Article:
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It’s not really about time.

One of the most common comments I hear in coaching conversations is “I don’t have time” or “when I get time”. We’ve all said it at some point. It’s a habit. It’s easy to convince ourselves it’s about time we don’t have.

I’ve been pondering this all week. What if it’s more about your choice of priorities and focus? Time isn’t in control of your choices. You are in charge of how you use your time. So in a way it’s about ownership of what you say is important to you. It’s about how much effort and focus you put into what’s going to make the difference. You know that in a crisis you make time for what’s most important. You’ll say you don’t have any other choice. Yet you do, its just that the context for taking action has changed. So what if, rather than say you don’t have time, you pause to contemplate the context in which you’re making that statement. Often it’s that you are caught up in the day to day rush of doing, doing, doing, the immediate tasks.

I’ve spoken with two clients in the past week who could see the longer-term benefits of investing effort in improving the systems they work with. One is even sitting with the knowledge that their computer system (in which they’ve invested considerably) has many functions that they aren’t yet using. If only, he said, we had time to work out what it could do for us. It’s so easy to fool ourselves into thinking the immediate tasks keep us from investing effort in longer-term improvements and changes. I spoke to another client who estimated that it would take him only 30 minutes to make a change to a work process that over time could save hours of inefficiency and emotional frustration to boot. In both cases, we coached through the mindset shifts and the next layers of conversation needed to create the changes that would pay off in the longer term. It really was only about how they were looking at their situation.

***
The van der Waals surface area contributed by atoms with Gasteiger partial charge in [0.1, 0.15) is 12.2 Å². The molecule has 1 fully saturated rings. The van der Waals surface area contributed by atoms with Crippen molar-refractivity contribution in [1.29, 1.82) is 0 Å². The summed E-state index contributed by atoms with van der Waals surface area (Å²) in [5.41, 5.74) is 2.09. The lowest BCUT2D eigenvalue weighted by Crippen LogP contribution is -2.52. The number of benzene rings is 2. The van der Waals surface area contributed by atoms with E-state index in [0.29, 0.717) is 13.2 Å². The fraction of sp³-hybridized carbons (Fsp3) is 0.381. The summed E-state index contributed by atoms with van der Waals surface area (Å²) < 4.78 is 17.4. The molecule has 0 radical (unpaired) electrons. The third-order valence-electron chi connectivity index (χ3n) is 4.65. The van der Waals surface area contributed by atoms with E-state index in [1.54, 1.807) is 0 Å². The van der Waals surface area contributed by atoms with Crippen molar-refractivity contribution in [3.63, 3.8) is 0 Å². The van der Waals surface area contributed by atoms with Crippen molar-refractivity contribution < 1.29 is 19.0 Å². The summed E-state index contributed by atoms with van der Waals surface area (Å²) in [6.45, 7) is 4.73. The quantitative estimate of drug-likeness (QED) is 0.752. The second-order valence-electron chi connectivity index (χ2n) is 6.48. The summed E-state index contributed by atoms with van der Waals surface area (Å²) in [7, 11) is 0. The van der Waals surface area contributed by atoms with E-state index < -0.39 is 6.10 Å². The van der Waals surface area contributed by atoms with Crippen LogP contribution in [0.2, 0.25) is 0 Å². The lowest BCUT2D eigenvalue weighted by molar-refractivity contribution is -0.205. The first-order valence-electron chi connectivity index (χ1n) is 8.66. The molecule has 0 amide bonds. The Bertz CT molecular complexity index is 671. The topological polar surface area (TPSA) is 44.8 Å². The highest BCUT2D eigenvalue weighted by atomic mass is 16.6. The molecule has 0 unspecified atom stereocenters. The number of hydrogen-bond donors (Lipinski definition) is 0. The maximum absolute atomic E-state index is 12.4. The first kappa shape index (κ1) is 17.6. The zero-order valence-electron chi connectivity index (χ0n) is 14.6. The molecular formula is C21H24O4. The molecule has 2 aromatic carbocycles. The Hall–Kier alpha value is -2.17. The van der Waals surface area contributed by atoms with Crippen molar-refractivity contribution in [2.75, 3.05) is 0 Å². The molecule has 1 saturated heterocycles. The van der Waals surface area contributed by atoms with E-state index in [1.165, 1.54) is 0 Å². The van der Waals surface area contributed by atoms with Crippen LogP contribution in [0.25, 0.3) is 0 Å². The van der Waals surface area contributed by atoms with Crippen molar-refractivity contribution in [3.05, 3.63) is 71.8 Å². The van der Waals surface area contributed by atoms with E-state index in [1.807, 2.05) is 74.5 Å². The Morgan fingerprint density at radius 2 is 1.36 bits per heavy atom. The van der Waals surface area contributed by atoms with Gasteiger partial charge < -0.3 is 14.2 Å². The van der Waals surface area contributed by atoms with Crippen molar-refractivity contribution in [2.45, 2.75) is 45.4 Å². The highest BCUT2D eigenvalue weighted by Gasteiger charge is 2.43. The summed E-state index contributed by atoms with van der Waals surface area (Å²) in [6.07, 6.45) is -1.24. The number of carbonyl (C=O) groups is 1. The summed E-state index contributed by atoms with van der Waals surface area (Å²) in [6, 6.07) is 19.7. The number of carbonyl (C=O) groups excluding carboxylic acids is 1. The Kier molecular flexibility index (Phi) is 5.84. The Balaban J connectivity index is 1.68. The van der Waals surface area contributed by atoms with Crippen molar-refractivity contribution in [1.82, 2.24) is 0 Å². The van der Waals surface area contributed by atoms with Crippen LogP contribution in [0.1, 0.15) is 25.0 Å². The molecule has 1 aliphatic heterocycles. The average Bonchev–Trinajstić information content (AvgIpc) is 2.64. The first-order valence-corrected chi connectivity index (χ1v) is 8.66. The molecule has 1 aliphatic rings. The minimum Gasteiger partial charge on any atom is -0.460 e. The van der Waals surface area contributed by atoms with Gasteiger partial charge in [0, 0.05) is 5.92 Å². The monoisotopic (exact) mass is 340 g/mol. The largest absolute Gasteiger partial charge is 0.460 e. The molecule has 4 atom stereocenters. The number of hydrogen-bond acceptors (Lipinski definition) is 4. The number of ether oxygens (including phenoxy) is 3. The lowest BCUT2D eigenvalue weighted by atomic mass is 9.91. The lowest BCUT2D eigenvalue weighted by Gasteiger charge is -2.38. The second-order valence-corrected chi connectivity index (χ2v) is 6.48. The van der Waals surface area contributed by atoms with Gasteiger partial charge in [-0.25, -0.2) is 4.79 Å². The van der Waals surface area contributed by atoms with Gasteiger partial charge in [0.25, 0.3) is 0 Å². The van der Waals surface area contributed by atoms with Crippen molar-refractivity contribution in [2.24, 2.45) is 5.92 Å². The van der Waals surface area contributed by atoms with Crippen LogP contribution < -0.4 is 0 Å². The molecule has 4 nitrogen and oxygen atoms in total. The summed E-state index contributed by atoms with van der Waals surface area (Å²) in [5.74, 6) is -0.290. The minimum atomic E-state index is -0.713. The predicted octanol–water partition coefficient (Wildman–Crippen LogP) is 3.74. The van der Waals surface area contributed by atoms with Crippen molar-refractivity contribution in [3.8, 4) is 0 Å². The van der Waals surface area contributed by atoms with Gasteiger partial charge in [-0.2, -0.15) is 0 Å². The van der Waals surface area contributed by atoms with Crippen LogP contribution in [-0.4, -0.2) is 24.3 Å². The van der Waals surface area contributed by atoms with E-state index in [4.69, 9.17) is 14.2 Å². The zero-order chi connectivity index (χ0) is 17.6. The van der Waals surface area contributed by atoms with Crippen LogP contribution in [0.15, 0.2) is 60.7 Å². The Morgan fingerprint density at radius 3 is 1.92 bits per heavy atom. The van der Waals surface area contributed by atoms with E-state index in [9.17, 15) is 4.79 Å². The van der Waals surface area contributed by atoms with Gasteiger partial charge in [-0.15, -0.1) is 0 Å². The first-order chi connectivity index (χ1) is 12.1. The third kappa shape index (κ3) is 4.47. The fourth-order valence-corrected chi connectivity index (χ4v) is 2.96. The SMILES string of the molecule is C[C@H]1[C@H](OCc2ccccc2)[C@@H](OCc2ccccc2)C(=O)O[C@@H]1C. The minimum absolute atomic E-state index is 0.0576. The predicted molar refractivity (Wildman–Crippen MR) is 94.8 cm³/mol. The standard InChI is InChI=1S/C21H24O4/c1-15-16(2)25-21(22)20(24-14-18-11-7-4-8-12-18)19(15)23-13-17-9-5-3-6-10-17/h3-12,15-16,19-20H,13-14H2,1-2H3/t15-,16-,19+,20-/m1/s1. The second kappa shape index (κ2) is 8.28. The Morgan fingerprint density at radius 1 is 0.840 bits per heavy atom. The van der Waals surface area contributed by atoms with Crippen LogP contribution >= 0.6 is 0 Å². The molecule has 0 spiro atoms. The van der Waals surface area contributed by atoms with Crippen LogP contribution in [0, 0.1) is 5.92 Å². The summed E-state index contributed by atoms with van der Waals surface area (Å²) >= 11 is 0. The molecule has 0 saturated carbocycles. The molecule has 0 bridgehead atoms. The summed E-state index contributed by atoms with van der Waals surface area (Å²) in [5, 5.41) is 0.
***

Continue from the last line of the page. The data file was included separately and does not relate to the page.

One of my own examples was when working on my last book, I kept saying to my editor that I hadn’t made time to create the list of references and sources. I’d made up in my head that it would take me ages. It will take you 20 minutes Aileen, he said, if you just sit down and do it. In fact it took me 12 minutes to write it up. I laughed at how much effort I’d been wasting making up the excuses for why I wasn’t getting it done. I learned from this. My new book has taken me less than three months to get to draft manuscript – compared with three years for my last one! I feel so much better about it too.

It reminded me of the old video from Steven Covey on how the big rocks in life are the most important ones to make time for (to remind yourself it’s here

Your turn: What idea, intention or possible change are you quietly aware would make a big difference to your life or work in the longer term, yet you keep telling yourself or your team there’s not enough time for it? What will it take to make it happen? What if you’re only focus was that one thing? I know from experience that it will take much less time than you think it will – yet the pay off will give you more time and energy for weeks or months – maybe years – to come. #Live Fully #Lead Boldly


Our conversation is quality time you likely don’t get anywhere else. It’s for you to reflect, re-energise and refocus. It’s for you to challenge yourself and shift what’s not working for you. To move forward and create life on your terms. It’s a conversation where you uncover your next steps — small starts or exciting leaps — towards the future you truly want. You get unstuck. You find freedom. It starts with questions and listening. It turns to action. You live and lead inspired.